About the Author
Sean M. Kelly, Ph.D., is Professor in the Philosophy, Cosmology, and Consciousness Program at the California Institute of Integral Studies (CIIS) in San Francisco. He has published numerous articles on Jung, Hegel, transpersonal psychology, and the new science and is the author of Individuation and the Absolute: Hegel, Jung, and the Path toward Wholeness (Paulist Press, 1993). Sean is an editor (with Donald Rothberg) of Ken Wilber in Dialogue: Conversations with Leading Transpersonal Thinkers (Quest, 1998) and a translator (with Roger Lapointe) of the French thinker Edgar Morin's book Homeland Earth: A Manifesto for the New Millennium (Hampton Press, 1999). Along with his academic work, Sean has trained intensively in the Chinese internal arts (taiji, bagua, and xingyi) and has been teaching taiji since 1990.
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it gives you a wide view on the evolution of consciousness that put things into perspective. It can give you a deep sense of trust and the directions necessary to know where to go in this difficult times.
It really is beautiful book that is adressing its time problems and amplifying our vision of it.
It touched my heart and mind
For youth, finding patterns is a compelling learning tool and appeals to our innate attraction to symmetry and order. Kelly's book appeals to this fascination and introduces the concept of a Great Code and a fundamental fractal pattern, which is neither reductive nor dogmatic, but acts as a lens to understand our past and perhaps predict the future.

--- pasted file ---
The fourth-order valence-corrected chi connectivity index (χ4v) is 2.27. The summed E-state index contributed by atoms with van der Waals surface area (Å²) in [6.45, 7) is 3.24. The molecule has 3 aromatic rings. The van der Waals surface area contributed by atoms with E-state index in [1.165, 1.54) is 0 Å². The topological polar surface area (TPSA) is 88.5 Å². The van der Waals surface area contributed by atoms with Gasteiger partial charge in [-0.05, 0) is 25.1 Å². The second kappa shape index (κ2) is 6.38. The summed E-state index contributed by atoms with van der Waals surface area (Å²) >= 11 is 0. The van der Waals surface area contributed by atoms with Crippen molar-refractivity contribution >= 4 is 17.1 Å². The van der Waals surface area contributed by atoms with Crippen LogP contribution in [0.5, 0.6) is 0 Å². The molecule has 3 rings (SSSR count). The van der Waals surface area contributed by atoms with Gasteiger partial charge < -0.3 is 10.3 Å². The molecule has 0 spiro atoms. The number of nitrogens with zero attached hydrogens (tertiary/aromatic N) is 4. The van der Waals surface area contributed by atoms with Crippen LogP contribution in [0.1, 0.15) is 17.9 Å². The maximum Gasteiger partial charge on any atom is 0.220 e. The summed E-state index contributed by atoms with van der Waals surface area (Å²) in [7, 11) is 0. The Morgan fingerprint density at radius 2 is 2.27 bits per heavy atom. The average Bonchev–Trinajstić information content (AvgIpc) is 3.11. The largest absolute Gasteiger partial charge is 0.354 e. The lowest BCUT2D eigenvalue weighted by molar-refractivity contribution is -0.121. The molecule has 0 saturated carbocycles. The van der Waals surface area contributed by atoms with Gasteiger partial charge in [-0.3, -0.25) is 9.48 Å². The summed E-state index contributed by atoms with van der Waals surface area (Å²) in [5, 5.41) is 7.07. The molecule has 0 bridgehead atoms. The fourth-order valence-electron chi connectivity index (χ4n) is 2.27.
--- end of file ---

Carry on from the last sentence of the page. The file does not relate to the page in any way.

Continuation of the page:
Another important aspect of the book is its spirit as reflected by the title, "Coming Home." A thread of hope and trust in the future is woven throughout and interspersed with compelling new humanitarian accomplishments like the "Global Justice Movement." Kelly calls the movement a synchronicity in the collective consciousness, the expression of a spontaneous groundswell and points out that it was a youth driven movement. Next, he applauds the systematic coordination of social justice and environmental activists on a global scale. He goes on to describe the emergence of new ideas like "radical interdependence" and "global solidarity."